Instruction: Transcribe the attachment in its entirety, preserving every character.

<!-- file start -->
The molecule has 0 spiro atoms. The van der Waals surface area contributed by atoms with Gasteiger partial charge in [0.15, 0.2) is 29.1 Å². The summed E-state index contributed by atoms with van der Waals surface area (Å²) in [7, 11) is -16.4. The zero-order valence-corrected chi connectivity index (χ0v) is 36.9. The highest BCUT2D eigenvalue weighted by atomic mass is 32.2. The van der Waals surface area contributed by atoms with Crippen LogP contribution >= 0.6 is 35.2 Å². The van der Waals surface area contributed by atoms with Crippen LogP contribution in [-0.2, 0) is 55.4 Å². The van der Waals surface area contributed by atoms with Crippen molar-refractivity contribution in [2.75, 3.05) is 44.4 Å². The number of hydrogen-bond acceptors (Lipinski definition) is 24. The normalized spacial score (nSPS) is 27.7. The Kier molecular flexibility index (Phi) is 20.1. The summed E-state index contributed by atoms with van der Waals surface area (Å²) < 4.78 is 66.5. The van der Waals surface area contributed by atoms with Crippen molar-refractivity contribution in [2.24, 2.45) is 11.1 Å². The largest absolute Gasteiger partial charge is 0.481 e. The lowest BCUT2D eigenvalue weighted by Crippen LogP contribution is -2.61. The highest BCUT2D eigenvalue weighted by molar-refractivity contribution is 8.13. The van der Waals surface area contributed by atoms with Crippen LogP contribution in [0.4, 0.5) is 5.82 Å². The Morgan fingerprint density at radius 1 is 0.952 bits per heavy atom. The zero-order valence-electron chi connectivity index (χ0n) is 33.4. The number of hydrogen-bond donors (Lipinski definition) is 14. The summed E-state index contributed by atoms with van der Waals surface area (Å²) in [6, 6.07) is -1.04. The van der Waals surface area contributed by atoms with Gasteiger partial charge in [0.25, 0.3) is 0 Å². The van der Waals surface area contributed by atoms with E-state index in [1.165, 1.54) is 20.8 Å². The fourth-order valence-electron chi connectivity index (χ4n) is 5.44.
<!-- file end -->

The molecule has 0 spiro atoms. The van der Waals surface area contributed by atoms with Gasteiger partial charge in [0.15, 0.2) is 29.1 Å². The summed E-state index contributed by atoms with van der Waals surface area (Å²) in [7, 11) is -16.4. The zero-order valence-corrected chi connectivity index (χ0v) is 36.9. The highest BCUT2D eigenvalue weighted by atomic mass is 32.2. The van der Waals surface area contributed by atoms with Crippen LogP contribution >= 0.6 is 35.2 Å². The van der Waals surface area contributed by atoms with Crippen LogP contribution in [-0.2, 0) is 55.4 Å². The van der Waals surface area contributed by atoms with Crippen molar-refractivity contribution in [2.75, 3.05) is 44.4 Å². The number of hydrogen-bond acceptors (Lipinski definition) is 24. The normalized spacial score (nSPS) is 27.7. The Kier molecular flexibility index (Phi) is 20.1. The summed E-state index contributed by atoms with van der Waals surface area (Å²) < 4.78 is 66.5. The van der Waals surface area contributed by atoms with Crippen molar-refractivity contribution in [2.24, 2.45) is 11.1 Å². The largest absolute Gasteiger partial charge is 0.481 e. The lowest BCUT2D eigenvalue weighted by Crippen LogP contribution is -2.61. The highest BCUT2D eigenvalue weighted by molar-refractivity contribution is 8.13. The van der Waals surface area contributed by atoms with Crippen LogP contribution in [0.4, 0.5) is 5.82 Å². The Morgan fingerprint density at radius 1 is 0.952 bits per heavy atom. The zero-order valence-electron chi connectivity index (χ0n) is 33.4. The number of hydrogen-bond donors (Lipinski definition) is 14. The summed E-state index contributed by atoms with van der Waals surface area (Å²) in [6, 6.07) is -1.04. The van der Waals surface area contributed by atoms with Gasteiger partial charge in [0.25, 0.3) is 0 Å². The van der Waals surface area contributed by atoms with E-state index in [1.165, 1.54) is 20.8 Å². The fourth-order valence-electron chi connectivity index (χ4n) is 5.44.